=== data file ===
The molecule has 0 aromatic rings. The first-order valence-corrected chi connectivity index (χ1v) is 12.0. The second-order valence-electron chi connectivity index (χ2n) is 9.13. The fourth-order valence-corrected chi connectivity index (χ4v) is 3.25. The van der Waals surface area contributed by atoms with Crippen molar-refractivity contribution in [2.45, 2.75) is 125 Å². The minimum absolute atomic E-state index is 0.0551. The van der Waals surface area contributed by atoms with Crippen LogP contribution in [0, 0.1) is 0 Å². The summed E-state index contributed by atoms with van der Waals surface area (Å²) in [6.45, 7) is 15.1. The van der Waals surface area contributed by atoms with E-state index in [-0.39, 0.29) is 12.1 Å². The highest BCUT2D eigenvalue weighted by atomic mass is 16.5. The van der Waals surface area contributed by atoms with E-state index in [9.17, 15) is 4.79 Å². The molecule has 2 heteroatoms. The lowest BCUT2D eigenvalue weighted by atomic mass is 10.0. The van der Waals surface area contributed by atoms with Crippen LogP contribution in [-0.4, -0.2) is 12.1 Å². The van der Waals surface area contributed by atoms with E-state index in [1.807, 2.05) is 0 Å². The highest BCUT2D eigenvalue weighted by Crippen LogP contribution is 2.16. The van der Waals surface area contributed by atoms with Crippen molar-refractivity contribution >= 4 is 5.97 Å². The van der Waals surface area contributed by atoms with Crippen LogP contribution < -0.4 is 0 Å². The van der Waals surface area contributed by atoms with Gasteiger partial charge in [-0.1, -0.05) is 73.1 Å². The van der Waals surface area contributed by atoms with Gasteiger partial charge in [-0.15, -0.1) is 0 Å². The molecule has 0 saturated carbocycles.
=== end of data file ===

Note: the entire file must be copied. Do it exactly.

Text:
The molecule has 0 aromatic rings. The first-order valence-corrected chi connectivity index (χ1v) is 12.0. The second-order valence-electron chi connectivity index (χ2n) is 9.13. The fourth-order valence-corrected chi connectivity index (χ4v) is 3.25. The van der Waals surface area contributed by atoms with Crippen molar-refractivity contribution in [2.45, 2.75) is 125 Å². The minimum absolute atomic E-state index is 0.0551. The van der Waals surface area contributed by atoms with Crippen LogP contribution in [0, 0.1) is 0 Å². The summed E-state index contributed by atoms with van der Waals surface area (Å²) in [6.45, 7) is 15.1. The van der Waals surface area contributed by atoms with E-state index in [-0.39, 0.29) is 12.1 Å². The highest BCUT2D eigenvalue weighted by atomic mass is 16.5. The van der Waals surface area contributed by atoms with E-state index in [9.17, 15) is 4.79 Å². The molecule has 2 heteroatoms. The lowest BCUT2D eigenvalue weighted by atomic mass is 10.0. The van der Waals surface area contributed by atoms with Crippen LogP contribution in [-0.4, -0.2) is 12.1 Å². The van der Waals surface area contributed by atoms with E-state index in [1.807, 2.05) is 0 Å². The highest BCUT2D eigenvalue weighted by Crippen LogP contribution is 2.16. The van der Waals surface area contributed by atoms with Crippen molar-refractivity contribution >= 4 is 5.97 Å². The van der Waals surface area contributed by atoms with Crippen LogP contribution < -0.4 is 0 Å². The van der Waals surface area contributed by atoms with Gasteiger partial charge in [-0.1, -0.05) is 73.1 Å². The van der Waals surface area contributed by atoms with Gasteiger partial charge in [-0.15, -0.1) is 0 Å². The molecule has 0 saturated carbocycles.